Monetary policy refers to the manipulation of the supply of money by an institution which has the monopoly control of money production in a nation - usually a central bank - in an attempt to achieve certain objectives. Commonly these stated objectives are to maintain economic growth, limit unemployment, or both. Monetary policy includes actions such as qualitative easing and quantitative easing. Those who advocate the use of monetary policy, such as monetarists and Keynsians, presuppose that changes in the money supply can result in positive changes in economic growth or employment. However, other economic schools of thought such as Austrian economics, suggest that manipulation in the money supply will not achieve such desired effects and instead often will result in redistributions of wealth and other harmful economic distortions. Furthermore, the Austrian business cycle theory attempts to show how it is in fact the actions of central banks, through inflationary monetary policies, which lead to the booms and busts of business cycles.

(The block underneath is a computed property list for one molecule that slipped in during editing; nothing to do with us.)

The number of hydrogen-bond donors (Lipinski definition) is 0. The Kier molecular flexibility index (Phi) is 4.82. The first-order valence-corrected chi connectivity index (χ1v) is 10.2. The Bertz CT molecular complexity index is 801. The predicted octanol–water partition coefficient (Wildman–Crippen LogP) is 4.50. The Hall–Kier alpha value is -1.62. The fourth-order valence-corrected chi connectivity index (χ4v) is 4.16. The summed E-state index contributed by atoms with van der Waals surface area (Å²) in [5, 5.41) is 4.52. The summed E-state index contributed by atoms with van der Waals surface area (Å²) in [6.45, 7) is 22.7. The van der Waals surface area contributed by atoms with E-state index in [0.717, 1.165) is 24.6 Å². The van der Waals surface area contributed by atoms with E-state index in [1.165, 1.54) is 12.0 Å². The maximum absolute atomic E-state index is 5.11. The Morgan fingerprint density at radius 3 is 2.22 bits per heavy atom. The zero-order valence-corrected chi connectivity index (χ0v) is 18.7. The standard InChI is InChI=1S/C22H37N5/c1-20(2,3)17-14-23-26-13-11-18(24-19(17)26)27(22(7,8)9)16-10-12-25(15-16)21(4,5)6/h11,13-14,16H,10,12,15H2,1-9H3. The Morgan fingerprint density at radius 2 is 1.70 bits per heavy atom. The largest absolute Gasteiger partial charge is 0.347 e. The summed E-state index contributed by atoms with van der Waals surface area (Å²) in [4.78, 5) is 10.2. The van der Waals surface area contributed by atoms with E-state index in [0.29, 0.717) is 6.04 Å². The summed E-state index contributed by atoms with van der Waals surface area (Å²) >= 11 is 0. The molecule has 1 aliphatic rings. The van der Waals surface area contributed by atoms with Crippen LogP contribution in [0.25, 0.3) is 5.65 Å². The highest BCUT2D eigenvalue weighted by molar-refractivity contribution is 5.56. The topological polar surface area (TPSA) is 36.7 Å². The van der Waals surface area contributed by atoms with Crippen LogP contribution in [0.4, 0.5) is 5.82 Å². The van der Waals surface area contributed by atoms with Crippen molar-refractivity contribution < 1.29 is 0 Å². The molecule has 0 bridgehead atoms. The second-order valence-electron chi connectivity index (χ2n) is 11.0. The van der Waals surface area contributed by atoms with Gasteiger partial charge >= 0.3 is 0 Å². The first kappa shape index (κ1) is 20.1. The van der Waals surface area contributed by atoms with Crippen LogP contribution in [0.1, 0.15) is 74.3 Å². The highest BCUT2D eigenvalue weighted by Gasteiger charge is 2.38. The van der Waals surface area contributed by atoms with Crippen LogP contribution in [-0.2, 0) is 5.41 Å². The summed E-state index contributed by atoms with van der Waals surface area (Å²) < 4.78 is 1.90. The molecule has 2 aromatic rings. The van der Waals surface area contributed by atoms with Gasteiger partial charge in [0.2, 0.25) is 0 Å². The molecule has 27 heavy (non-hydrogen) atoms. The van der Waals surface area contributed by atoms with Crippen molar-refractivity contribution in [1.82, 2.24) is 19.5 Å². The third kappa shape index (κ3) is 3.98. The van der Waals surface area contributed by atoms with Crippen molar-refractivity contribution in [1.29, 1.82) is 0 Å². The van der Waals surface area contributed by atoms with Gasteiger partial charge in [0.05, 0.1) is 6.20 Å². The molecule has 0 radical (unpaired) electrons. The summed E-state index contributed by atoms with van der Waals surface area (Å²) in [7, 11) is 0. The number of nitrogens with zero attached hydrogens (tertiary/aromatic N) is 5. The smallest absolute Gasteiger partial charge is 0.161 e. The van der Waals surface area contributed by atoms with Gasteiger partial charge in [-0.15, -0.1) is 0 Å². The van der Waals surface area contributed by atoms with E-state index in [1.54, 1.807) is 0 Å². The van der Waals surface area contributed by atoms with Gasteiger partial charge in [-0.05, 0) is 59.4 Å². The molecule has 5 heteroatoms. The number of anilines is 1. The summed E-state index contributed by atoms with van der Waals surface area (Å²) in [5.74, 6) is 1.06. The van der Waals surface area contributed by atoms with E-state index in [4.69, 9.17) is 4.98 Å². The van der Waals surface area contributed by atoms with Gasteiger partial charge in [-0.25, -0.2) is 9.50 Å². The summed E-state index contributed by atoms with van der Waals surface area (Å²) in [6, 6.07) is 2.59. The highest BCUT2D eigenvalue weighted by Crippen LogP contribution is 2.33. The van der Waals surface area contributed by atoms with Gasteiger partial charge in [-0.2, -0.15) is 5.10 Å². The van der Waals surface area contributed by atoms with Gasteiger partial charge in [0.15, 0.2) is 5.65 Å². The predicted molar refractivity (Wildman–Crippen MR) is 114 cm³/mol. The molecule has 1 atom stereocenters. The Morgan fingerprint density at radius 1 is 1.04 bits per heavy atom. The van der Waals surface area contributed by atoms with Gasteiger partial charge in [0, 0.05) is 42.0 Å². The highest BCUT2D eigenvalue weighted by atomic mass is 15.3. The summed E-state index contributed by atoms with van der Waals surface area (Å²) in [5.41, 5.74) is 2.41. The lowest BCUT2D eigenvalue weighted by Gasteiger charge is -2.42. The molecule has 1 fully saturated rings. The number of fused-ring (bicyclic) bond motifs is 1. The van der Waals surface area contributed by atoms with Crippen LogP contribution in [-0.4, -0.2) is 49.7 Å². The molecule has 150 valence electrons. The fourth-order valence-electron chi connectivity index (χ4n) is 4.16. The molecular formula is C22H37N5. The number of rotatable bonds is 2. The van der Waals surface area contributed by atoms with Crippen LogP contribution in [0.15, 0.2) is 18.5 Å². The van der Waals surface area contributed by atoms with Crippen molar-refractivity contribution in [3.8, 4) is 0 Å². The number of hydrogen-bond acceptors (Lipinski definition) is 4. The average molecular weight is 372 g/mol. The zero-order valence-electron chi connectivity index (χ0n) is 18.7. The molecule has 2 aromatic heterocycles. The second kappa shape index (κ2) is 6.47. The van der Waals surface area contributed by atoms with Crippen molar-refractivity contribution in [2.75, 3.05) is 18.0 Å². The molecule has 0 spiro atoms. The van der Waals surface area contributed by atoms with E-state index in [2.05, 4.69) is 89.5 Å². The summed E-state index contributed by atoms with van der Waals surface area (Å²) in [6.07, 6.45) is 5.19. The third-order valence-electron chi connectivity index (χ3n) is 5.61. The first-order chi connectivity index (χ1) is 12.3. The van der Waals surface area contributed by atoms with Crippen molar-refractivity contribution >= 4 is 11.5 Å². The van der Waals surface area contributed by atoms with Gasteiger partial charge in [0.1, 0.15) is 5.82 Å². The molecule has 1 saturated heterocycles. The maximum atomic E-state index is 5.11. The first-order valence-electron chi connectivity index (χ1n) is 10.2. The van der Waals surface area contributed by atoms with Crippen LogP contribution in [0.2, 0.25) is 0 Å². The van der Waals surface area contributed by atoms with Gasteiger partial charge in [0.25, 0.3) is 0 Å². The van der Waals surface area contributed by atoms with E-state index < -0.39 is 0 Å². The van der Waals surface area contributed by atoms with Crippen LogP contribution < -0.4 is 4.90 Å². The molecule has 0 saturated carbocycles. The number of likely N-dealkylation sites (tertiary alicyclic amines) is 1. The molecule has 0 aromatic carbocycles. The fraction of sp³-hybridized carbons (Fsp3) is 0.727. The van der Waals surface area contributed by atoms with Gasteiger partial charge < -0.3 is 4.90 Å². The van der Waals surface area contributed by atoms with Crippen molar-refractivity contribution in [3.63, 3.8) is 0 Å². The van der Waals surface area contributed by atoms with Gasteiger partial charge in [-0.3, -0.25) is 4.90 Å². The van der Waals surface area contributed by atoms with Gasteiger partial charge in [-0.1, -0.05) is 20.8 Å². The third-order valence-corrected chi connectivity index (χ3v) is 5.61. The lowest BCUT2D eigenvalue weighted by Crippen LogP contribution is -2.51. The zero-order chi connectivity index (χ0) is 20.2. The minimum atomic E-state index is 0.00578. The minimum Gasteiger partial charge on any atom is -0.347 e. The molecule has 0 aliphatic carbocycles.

- Tobin, James. "The Concise Encyclopedia of Economics: Monetary Policy", referenced 2011-11-23.
- Murray Rothbard."What Has Government Done to Our Money?", 2010, page 57.
- Murray Rothbard."Man, Economy, and State", 2009, page 859.